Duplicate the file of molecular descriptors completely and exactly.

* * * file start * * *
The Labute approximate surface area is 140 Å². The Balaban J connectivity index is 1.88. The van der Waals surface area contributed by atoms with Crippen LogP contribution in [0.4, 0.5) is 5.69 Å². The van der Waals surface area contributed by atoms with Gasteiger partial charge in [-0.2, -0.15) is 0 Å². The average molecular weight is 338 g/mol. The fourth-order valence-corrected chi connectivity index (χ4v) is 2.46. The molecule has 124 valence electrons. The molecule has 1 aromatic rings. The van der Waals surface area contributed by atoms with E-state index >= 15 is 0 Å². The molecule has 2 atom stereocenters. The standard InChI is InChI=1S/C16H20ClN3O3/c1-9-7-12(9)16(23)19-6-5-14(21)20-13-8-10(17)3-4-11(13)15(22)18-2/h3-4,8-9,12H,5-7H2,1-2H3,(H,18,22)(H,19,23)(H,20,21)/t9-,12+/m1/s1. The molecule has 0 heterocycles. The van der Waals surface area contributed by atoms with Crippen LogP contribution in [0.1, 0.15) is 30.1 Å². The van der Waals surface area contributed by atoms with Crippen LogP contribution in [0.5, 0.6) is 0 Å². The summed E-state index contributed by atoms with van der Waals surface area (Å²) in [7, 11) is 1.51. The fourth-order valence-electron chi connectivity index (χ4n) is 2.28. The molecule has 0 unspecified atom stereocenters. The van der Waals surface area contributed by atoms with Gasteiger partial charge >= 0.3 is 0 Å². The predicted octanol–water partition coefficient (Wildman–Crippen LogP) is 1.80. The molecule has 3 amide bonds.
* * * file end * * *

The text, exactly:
The Labute approximate surface area is 140 Å². The Balaban J connectivity index is 1.88. The van der Waals surface area contributed by atoms with Crippen LogP contribution in [0.4, 0.5) is 5.69 Å². The van der Waals surface area contributed by atoms with Gasteiger partial charge in [-0.2, -0.15) is 0 Å². The average molecular weight is 338 g/mol. The fourth-order valence-corrected chi connectivity index (χ4v) is 2.46. The molecule has 124 valence electrons. The molecule has 1 aromatic rings. The van der Waals surface area contributed by atoms with E-state index >= 15 is 0 Å². The molecule has 2 atom stereocenters. The standard InChI is InChI=1S/C16H20ClN3O3/c1-9-7-12(9)16(23)19-6-5-14(21)20-13-8-10(17)3-4-11(13)15(22)18-2/h3-4,8-9,12H,5-7H2,1-2H3,(H,18,22)(H,19,23)(H,20,21)/t9-,12+/m1/s1. The molecule has 0 heterocycles. The van der Waals surface area contributed by atoms with Crippen LogP contribution in [0.1, 0.15) is 30.1 Å². The van der Waals surface area contributed by atoms with Crippen LogP contribution in [0.5, 0.6) is 0 Å². The summed E-state index contributed by atoms with van der Waals surface area (Å²) in [7, 11) is 1.51. The fourth-order valence-electron chi connectivity index (χ4n) is 2.28. The molecule has 0 unspecified atom stereocenters. The van der Waals surface area contributed by atoms with Gasteiger partial charge >= 0.3 is 0 Å². The predicted octanol–water partition coefficient (Wildman–Crippen LogP) is 1.80. The molecule has 3 amide bonds.